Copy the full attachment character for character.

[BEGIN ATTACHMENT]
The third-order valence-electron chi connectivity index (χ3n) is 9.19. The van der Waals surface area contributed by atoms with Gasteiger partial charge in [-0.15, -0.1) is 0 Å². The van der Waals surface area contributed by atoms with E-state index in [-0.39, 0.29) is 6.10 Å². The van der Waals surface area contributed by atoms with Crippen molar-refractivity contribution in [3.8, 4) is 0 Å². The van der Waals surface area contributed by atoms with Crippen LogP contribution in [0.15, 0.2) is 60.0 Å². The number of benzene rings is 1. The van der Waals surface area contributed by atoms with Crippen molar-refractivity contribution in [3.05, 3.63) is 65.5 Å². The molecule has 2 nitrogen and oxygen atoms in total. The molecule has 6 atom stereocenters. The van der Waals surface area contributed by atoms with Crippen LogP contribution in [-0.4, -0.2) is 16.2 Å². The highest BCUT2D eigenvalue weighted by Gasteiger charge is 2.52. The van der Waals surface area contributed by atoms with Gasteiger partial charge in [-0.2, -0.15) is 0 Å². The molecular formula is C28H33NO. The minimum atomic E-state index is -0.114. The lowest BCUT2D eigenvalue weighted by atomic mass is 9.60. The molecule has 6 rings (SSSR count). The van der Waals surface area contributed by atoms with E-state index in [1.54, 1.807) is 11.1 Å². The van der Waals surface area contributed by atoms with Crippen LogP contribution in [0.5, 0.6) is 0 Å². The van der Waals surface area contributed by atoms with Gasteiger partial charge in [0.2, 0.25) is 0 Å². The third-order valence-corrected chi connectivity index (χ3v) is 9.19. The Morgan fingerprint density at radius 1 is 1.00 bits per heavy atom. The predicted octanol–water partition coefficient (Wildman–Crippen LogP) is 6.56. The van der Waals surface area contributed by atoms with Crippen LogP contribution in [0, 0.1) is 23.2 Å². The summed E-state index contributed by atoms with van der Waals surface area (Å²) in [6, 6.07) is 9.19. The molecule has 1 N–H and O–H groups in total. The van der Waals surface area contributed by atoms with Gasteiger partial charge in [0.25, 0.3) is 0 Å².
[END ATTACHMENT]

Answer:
The third-order valence-electron chi connectivity index (χ3n) is 9.19. The van der Waals surface area contributed by atoms with Gasteiger partial charge in [-0.15, -0.1) is 0 Å². The van der Waals surface area contributed by atoms with E-state index in [-0.39, 0.29) is 6.10 Å². The van der Waals surface area contributed by atoms with Crippen molar-refractivity contribution in [3.8, 4) is 0 Å². The van der Waals surface area contributed by atoms with Crippen LogP contribution in [0.15, 0.2) is 60.0 Å². The number of benzene rings is 1. The van der Waals surface area contributed by atoms with Crippen molar-refractivity contribution in [3.05, 3.63) is 65.5 Å². The molecule has 2 nitrogen and oxygen atoms in total. The molecule has 6 atom stereocenters. The van der Waals surface area contributed by atoms with Crippen LogP contribution in [-0.4, -0.2) is 16.2 Å². The highest BCUT2D eigenvalue weighted by Gasteiger charge is 2.52. The van der Waals surface area contributed by atoms with Gasteiger partial charge in [-0.2, -0.15) is 0 Å². The molecular formula is C28H33NO. The minimum atomic E-state index is -0.114. The lowest BCUT2D eigenvalue weighted by atomic mass is 9.60. The molecule has 6 rings (SSSR count). The van der Waals surface area contributed by atoms with E-state index in [1.54, 1.807) is 11.1 Å². The van der Waals surface area contributed by atoms with Crippen LogP contribution in [0.5, 0.6) is 0 Å². The van der Waals surface area contributed by atoms with Gasteiger partial charge in [0.2, 0.25) is 0 Å². The third-order valence-corrected chi connectivity index (χ3v) is 9.19. The Morgan fingerprint density at radius 1 is 1.00 bits per heavy atom. The predicted octanol–water partition coefficient (Wildman–Crippen LogP) is 6.56. The van der Waals surface area contributed by atoms with Crippen LogP contribution in [0, 0.1) is 23.2 Å². The summed E-state index contributed by atoms with van der Waals surface area (Å²) in [6, 6.07) is 9.19. The molecule has 1 N–H and O–H groups in total. The van der Waals surface area contributed by atoms with Gasteiger partial charge in [0.25, 0.3) is 0 Å².